The Craft of Research. Book Review

The Craft of Research. Book ReviewI wanted to read further about research methodology, data collection, and on hypotheses and interpreting the data, and I found this book (‘The Craft of Research’): the title was suggestive, the description of the book looked ok, as its price as e-book, it also seems that it was selling well and the reviews were not bad, so I decided to try.

The truth is that I was hoping to find information about the process of conducting academic research, more than tips on writing the research draft or paper, so in part I was a little disappointed, but ok, it happens sometimes.

  1. Although the objectives of the book were ‘doing and reporting research’, I’m afraid is more focused on reporting and writing the draft.
  2. But even for this, writing the draft, I found it somehow weak, or at least like any the other books on the subject, such as ‘The Literature Review: Six Steps to Success’ or ‘How to get research published in journals’.
  3. I’ve also seen it too focused on unexperienced researchers, who would appreciate anything more or less elaborated and well-written to reflect on the subject and start developing their writing skills.

But instead, there are parts of the book that indeed are interesting and noteworthy, which are what I look for sometimes: some specific ideas about writing a paper, abstract, literature review, or even to disseminate it.

  • For example, it’s well exposed for the search of the bibliography, in case anyone needs some methodological basis to help selecting the literature, which I have not seen in any other book so far. I have to admit that I appreciate it because my approach is more intuitive, based on Google Scholar, the library of my Faculty, and then pulling out of references and books on the topic I’m researching.

I also have a bitter aftertaste after reading it because, for a simple European professor I found some parts of the book too Anglo and certainly convoluted: those that relate reasons with evidences, arguments, claim evaluation and warrants, one with some of the others and then all together, I’m sorry.

Fishing citations for your papers. An introduction

Fishing citations for your papers. An introductionActively seeking your papers to be cited is not well considered in our academic community, it’s compared with snake-oil selling. So, since it’s not a perverse activity in itself but we are forced to do so by the circumstances and the current publishing system, I’m wondering about how to approach it so that it could be accepted better.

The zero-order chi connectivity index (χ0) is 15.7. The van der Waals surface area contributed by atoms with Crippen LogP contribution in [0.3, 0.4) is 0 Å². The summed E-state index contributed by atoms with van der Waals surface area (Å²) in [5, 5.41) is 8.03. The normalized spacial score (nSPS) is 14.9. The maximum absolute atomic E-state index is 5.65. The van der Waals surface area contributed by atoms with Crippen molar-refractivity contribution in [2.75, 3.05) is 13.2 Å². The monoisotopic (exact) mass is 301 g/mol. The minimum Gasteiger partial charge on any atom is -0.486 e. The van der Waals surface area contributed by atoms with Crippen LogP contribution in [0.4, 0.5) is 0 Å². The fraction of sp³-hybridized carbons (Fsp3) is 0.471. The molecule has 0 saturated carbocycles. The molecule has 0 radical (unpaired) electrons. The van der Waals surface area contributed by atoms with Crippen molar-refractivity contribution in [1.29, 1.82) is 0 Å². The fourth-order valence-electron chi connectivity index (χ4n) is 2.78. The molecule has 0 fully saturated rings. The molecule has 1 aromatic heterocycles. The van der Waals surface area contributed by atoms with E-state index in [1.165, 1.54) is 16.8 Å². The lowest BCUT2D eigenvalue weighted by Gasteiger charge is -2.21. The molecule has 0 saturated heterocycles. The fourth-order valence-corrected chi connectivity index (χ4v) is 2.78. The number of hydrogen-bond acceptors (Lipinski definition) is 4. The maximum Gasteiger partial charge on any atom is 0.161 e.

What I’ve written so far in this blog, and the limited literature found on the subject, it’s based on a process, where there are activities to be performed before and after the publication of our paper (a kind of workouts), in order to get better citations ratings, with a focus on results.

On the other hand, I’ve found that seeking citations has greater acceptance if presented as an additional writing task to do with your manuscript to improve their search engine rankings (academic SEO) in the future, but it looks like a bit limited and unattractive for a new conceptual model; so I came across with the idea of ​​looking for a sport activity that could have some parallelism with obtaining citations, and I think I’ve found it: citation fishing.

  • Fishing is an activity that it’s enjoyed, and benefits are obtained, just with the fact of doing it; it’s rewarding in itself.
  • So there is, in theory, no pressure for results, since it depends on many external factors as in the case of fishing it’s the cold waters (field or knowledge), their turbulence (research topic), the time of day (number of authors), the area of the river or the sea (affiliation, experience or academic relevance); which must be known and managed anyway.
  • When fishing, we wait patiently for the fish to bite with all the means and planning we have taken for them to do so: knowing the prey (the scientists of my field of knowledge), but patiently let others scientists to come, find our work, and finally bite the hook.

There are many types of fishing, such as trawling, angling, using fishing nets, from a boat, from the shore or into the river itself; but I think that trolling fishing from a boat (web 3.0) is the best suited to our academic type of fish: citations.

  • Trolling is a method of fishing where one or more fishing lines (discussions or posts), baited with lures (our papers and background), are drawn through the academic waters (social networks).
  • Trolling is used both for recreational and commercial fishing, it’ll depend on your dedication. Multiple lines are often used (academic web sites), and outriggers (the tools: journals platform, academic tools, social networks, etc.) can be used to spread the lines more widely and reduce their chances of tangling. Downriggers (what to do to get to the scientific community: networking, discussions or communications) can also be used to keep the lures or baits trailing at a desired depth.

Would you like to know all the secrets about fishing citations for your papers? I’ll develop further on this type of citation fishing in the future; I hope you’ll enjoy it as much as I do.

Research papers, English language and fair play

Research papers, English language and fair playA few days ago I was criticized ironically on the social networks (by a non-academic consultant) by the grammar of one of my blog posts, although I take much care of the English writing, of course, and I usually dedicate to it around 25% of the time. It made me feel pretty bad, but it helped me to reflect on the theme of research papers, English language and fair play.

Something similar can happen to non-native English speakers with our academic articles, with which I’ve never had trouble publishing in premier journals in English, the last one in a fist quartile Journal Citation Reports (ISI Web of Knowledge / Web of Science) indexed journal. It’s true that there was a peer-reviewer (I don’t know whether He/She was native or non-native English speaker) in one of them who told me something about the writing, but as I explained that I had sent it to edit the English (I had the bill), they didn’t say anything back again.

Papers should be written in English for two main reasons:

Those of us who are non-native English have a handicap here, but it need not be a barrier to disseminate knowledge. The world would lost much of the innovation and development if journals were not open to international scientists, and journals understand it this way, there could be no complains about it. Another thing is that the English required for the manuscripts is of first class, which is fair and reasonable but slows and lengthens the process of publishing in journals for non-native speakers.